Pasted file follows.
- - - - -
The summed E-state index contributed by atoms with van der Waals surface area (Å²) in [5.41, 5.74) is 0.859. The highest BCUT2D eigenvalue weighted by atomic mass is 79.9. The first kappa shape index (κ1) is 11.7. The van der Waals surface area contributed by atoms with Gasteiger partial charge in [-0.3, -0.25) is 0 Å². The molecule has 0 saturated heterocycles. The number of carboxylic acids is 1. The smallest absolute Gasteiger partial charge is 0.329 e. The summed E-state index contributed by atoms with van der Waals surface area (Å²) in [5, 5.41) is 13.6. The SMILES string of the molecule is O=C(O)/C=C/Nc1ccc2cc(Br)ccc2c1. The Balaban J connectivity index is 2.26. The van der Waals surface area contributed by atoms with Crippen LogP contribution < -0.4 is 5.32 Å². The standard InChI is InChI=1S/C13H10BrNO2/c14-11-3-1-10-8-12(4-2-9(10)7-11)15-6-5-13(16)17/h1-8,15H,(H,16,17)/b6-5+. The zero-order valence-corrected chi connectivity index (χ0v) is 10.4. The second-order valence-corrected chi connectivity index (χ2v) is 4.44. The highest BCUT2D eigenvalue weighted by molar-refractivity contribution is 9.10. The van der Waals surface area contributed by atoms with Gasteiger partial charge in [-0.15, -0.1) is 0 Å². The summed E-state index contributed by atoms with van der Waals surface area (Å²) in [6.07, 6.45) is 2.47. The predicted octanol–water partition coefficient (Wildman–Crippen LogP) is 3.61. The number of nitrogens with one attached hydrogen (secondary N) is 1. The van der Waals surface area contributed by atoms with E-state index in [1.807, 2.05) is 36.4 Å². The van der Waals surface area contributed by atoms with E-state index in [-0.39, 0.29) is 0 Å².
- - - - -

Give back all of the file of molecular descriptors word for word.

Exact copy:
The summed E-state index contributed by atoms with van der Waals surface area (Å²) in [5.41, 5.74) is 0.859. The highest BCUT2D eigenvalue weighted by atomic mass is 79.9. The first kappa shape index (κ1) is 11.7. The van der Waals surface area contributed by atoms with Gasteiger partial charge in [-0.3, -0.25) is 0 Å². The molecule has 0 saturated heterocycles. The number of carboxylic acids is 1. The smallest absolute Gasteiger partial charge is 0.329 e. The summed E-state index contributed by atoms with van der Waals surface area (Å²) in [5, 5.41) is 13.6. The SMILES string of the molecule is O=C(O)/C=C/Nc1ccc2cc(Br)ccc2c1. The Balaban J connectivity index is 2.26. The van der Waals surface area contributed by atoms with Crippen LogP contribution < -0.4 is 5.32 Å². The standard InChI is InChI=1S/C13H10BrNO2/c14-11-3-1-10-8-12(4-2-9(10)7-11)15-6-5-13(16)17/h1-8,15H,(H,16,17)/b6-5+. The zero-order valence-corrected chi connectivity index (χ0v) is 10.4. The second-order valence-corrected chi connectivity index (χ2v) is 4.44. The highest BCUT2D eigenvalue weighted by molar-refractivity contribution is 9.10. The van der Waals surface area contributed by atoms with Gasteiger partial charge in [-0.15, -0.1) is 0 Å². The summed E-state index contributed by atoms with van der Waals surface area (Å²) in [6.07, 6.45) is 2.47. The predicted octanol–water partition coefficient (Wildman–Crippen LogP) is 3.61. The number of nitrogens with one attached hydrogen (secondary N) is 1. The van der Waals surface area contributed by atoms with E-state index in [1.807, 2.05) is 36.4 Å². The van der Waals surface area contributed by atoms with E-state index in [-0.39, 0.29) is 0 Å².